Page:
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The MBTA as renewable energy pioneer

Posted by Kevin Hartnett  April 26, 2013 12:45 PM

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Here’s an idea: If all 138 parking lots owned by the MBTA were covered with canopies layered with solar panels, could we help the environment and save money at the same time? Well, no.

A trio of researchers, including two from Boston University, worked through that thought experiment in a study published in March. They calculated that such a large network of solar panels would be capable of meeting nearly 14 percent of the total electricity demand in Massachusetts while sparing the atmosphere 54 tonnes of carbon dioxide. The photovoltaic canopies would also reduce something known as the urban heat island effect, by providing shade for nearly three million square meters of heat absorbing blacktop.

But here’s the bad news: The project would cost $1.46 billion to implement and, thanks to ongoing maintenance costs, almost none of that would end up being recouped by electricity revenue. Given that, the Boston University study does less to highlight an innovative energy strategy, and more to dramatize the tremendous economic obstacles to a renewable energy future.

UPDATE. Shortly after posting this I received an email from the MBTA explaining that in fact they are already moving ahead with plans to place solar photovoltaic systems at two sites: Readville Yard 5 in Dedham and Wonderland Garage in Revere. The systems will be built by Gehrlicher Solar America Corporation and will provide the MBTA with an estimated $48,900 in annual revenue.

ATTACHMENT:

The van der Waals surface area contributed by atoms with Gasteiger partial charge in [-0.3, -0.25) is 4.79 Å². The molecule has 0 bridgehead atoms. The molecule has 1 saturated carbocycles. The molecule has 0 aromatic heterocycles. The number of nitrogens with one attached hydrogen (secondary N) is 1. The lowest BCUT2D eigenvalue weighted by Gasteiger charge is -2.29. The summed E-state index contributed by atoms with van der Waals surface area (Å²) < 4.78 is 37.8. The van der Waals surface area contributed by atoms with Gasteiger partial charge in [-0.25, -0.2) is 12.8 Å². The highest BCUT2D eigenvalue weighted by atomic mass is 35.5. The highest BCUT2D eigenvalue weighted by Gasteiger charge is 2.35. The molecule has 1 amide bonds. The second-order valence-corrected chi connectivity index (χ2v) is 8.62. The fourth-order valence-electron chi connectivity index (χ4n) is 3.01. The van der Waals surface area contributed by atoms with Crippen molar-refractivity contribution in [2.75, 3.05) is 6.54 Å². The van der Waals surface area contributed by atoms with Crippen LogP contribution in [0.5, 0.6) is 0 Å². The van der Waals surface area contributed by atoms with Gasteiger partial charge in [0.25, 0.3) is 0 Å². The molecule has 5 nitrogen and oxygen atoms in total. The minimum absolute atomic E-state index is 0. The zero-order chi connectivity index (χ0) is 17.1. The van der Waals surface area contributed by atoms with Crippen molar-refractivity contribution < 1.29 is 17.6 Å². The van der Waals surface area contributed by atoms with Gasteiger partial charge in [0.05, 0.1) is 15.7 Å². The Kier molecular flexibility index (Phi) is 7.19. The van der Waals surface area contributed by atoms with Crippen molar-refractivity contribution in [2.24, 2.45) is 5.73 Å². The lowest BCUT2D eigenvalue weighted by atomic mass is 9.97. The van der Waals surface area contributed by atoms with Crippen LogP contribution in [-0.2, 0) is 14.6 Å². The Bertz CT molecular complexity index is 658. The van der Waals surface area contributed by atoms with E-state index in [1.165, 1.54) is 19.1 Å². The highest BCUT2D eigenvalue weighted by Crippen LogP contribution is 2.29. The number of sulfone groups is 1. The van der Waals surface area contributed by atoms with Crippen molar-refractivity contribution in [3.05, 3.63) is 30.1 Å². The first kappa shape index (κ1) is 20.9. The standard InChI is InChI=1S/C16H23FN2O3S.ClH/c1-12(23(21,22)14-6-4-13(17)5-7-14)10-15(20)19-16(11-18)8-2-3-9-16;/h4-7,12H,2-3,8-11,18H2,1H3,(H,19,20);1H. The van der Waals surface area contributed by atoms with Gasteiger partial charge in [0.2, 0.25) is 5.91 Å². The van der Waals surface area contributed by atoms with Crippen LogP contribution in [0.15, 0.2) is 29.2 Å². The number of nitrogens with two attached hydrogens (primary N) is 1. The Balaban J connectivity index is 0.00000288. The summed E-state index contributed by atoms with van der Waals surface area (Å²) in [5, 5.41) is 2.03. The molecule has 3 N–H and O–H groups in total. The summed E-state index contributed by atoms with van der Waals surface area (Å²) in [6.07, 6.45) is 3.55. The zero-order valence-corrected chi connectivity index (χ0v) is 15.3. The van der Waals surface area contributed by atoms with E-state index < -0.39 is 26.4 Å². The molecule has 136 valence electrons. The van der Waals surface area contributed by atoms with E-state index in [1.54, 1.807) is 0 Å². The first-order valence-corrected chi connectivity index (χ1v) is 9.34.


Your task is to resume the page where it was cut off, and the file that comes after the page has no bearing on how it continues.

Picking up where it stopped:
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About brainiac Brainiac is the daily blog of the Globe's Sunday Ideas section, covering news and delights from the worlds of art, science, literature, history, design, and more. You can follow us on Twitter @GlobeIdeas.
Brainiac blogger Kevin Hartnett is a writer in Columbia, South Carolina. He can be reached here.

Leon Neyfakh is the staff writer for Ideas. Amanda Katz is the deputy Ideas editor. Stephen Heuser is the Ideas editor.

Guest blogger Simon Waxman is Managing Editor of Boston Review and has written for WBUR, Alternet, McSweeney's, Jacobin, and others.

Guest blogger Elizabeth Manus is a writer living in New York City. She has been a book review editor at the Boston Phoenix, and a columnist for The New York Observer and Metro.

Guest blogger Sarah Laskow is a freelance writer and editor in New York City. She edits Smithsonian's SmartNews blog and has contributed to Salon, Good, The American Prospect, Bloomberg News, and other publications.

Guest blogger Joshua Glenn is a Boston-based writer, publisher, and freelance semiotician. He was the original Brainiac blogger, and is currently editor of the blog HiLobrow, publisher of a series of Radium Age science fiction novels, and co-author/co-editor of several books, including the story collection "Significant Objects" and the kids' field guide to life "Unbored."

Guest blogger Ruth Graham is a freelance journalist in New Hampshire, and a frequent Ideas contributor. She is a former features editor for the New York Sun, and has written for publications including Slate and the Wall Street Journal.

Joshua Rothman is a graduate student and Teaching Fellow in the Harvard English department, and an Instructor in Public Policy at the Harvard Kennedy School of Government. He teaches novels and political writing.


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